Deciphering the Formation and Modification of Sediment Fans on Mars with Orbital and Rover Data

CTX perspective view of a stepped sediment fan in Coprates Chasma, part of the Valles Marineris canyon system

CTX perspective view of a stepped sediment fan in Coprates Chasma, part of the Valles Marineris canyon system

This PhD project aims to understand the formation and modification of sediment fans on ancient and geologically recent surfaces across Mars.

This studentship is funded by the Science and Technology Facilities Council (STFC) and starts October 2020.

Apply for this project

Read the eligibility criteria and application guidance below, then send your application to postgradoffice@nhm.ac.uk

Application deadline: Friday 28 February 2020.

Summary

Numerous sedimentary rocks and sediment fans have been observed from orbit on the surface of Mars, which are indicators of a past climate that could support liquid water and possibly life.

This project will use remote sensing data, supplemented by data from ESA’s ExoMars rover, to characterise the formation environment of different sediment fans on Mars and determine how their formation processes changed throughout time. 

Description

Since the arrival of the Mars Reconnaissance Orbiter (MRO) in 2006, we have been living in a golden age of Mars exploration. There is now complete coverage of the surface of Mars at ~ 5 m/pixel and partial coverage up to a maximum of ~ 25 cm/pixel.

This revolution in image coverage has revealed a huge diversity in sedimentary rocks and landforms across the surface (eg Malin and Edgett, 2001), such as sediment fans, which suggest the past climate and environmental conditions differed from the cold and hyperarid desert we can see today.

Sediment fans (eg alluvial fans and deltas) are depositional landforms that usually form at breaks in slopes or at the margins of basins and are key indicators of a past climate that was able to sustain liquid water (eg Di Achille and Hynek, 2010; Rice et al., 2013; Fawdon et al., 2018). They are found on both ancient (~ 3.7 billion years old) and geologically recent Martian surfaces, suggesting their formation may have been recurrent throughout Mars’ history.

Although grain size cannot yet be resolved from orbit, Mars’ low erosion rates mean that the geomorphology and structure of many ancient landforms is preserved, which can still reveal much about their formation environment by comparison with analogous features on Earth.

Both the upcoming NASA Mars 2020 and ExoMars rovers have sediment fans within their landing zones; understanding their formation environment will be crucial for characterising the ancient martian climate.

The objectives of this project are to understand the formation and modification of sediment fans on ancient and geologically recent surfaces across Mars, specifically:

  1. Examine the formation of stepped fans and associated valley-fill deposits along the Martian dichotomy and characterise their formation environment.
  2. Investigate the distribution, morphology, and composition of sediment fans (likely both alluvial and deltaic) within the Valles Marineris canyon system to determine whether their formation was intermittent and the implications for the local climate and tectonic regime.
  3. Study glacial and gulley features in the mid-latitudes to identify sediment fans and their associated fluvial or glacio-fluvial formation processes.
  4. Characterise local sedimentary outcrops observed by ESA’s ExoMars rover at Oxia Planum and their relationship to regional sediment fans.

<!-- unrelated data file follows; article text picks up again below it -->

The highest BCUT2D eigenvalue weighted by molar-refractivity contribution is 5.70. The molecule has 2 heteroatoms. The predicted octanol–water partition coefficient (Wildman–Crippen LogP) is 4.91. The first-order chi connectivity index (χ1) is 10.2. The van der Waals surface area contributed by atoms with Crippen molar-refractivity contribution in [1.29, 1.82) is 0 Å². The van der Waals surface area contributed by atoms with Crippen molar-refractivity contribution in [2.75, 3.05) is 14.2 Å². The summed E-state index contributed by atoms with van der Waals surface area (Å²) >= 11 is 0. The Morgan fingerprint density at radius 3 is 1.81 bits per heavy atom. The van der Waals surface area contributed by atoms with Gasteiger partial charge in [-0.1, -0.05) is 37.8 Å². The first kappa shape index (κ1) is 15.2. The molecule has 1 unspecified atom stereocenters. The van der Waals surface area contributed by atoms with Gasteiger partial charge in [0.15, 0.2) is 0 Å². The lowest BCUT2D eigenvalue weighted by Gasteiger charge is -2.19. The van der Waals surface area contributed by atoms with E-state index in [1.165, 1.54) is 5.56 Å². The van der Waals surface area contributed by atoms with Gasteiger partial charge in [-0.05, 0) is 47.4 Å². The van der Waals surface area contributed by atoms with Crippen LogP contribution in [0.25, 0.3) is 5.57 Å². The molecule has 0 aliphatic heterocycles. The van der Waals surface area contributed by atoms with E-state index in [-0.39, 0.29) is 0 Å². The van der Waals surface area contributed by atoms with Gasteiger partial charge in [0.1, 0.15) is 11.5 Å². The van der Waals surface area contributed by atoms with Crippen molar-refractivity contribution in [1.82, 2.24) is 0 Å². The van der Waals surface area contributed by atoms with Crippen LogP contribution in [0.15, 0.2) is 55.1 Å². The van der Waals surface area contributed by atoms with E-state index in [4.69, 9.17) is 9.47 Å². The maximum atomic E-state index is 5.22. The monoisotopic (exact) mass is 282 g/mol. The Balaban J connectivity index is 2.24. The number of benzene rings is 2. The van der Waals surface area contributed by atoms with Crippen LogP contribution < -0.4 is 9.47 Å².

CTX perspective view of delta remnant in Eberswalde crater, the site of a former lake

CTX perspective view of delta remnant in Eberswalde crater, the site of a former lake

The student will learn to use high resolution imagery from the Context Camera (CTX) and High Resolution Imaging Science Experiment (HiRISE) instruments to produce 3D digital terrain models (DTMs) and how to process hyperspectral data from the Compact Reconnaissance Imaging Spectrometer for Mars (CRISM) instrument. This will be done using industry standard GIS software (ArcGIS, ENVI, Socet Set).

The student will also have access to newly acquired colour CaSSIS images through two supervisors who are science team members.

The student will also potentially work with images acquired by ESA’s ExoMars 'Rosalind Franklin' 2020 rover mission, through the supervisors’ involvement in the Panoramic Camera (PanCam) instrument.

Eligibility

Projects are funded for 3.5 years as an STFC studentship, which will cover all fees and a student stipend if you are from the UK, or from the EU and meet residency requirements (settled status, or 3 years full-time residency in the UK). For full details on what is covered by the studentship please see the STFC guidance.

For informal enquiries or further information, please contact Dr Joel Davis.

How to apply

Deadline: Friday 28 February 2020

Please send the following documents to Anna Hutson at postgradoffice@nhm.ac.uk

  • Curriculum vitae
  • Covering letter outlining your interest in the PhD project, relevant skills training, experience and qualifications, and a statement of how this PhD project fits your career development plans.
  • Transcripts of undergraduate and Masters’ degree results.
  • Two academic references including (if applicable) Masters’ project supervisor.

Interview date: March 2020

Start date:          October 2020

Further Information

For informal enquiries or further information, please email

Main supervisor: Dr Joel Davis

Supervisors

The Natural History Museum
Imperial College

References

Di Achille and Hynek, 2010, Nature Geoscience

Fawdon et al., 2018, Earth and Planetary Science Letters

Malin and Edgett, 2001, Journal of Geophysical Research

Rice et al., 2013, The International Journal of Mars Science and Exploration

Funded by 

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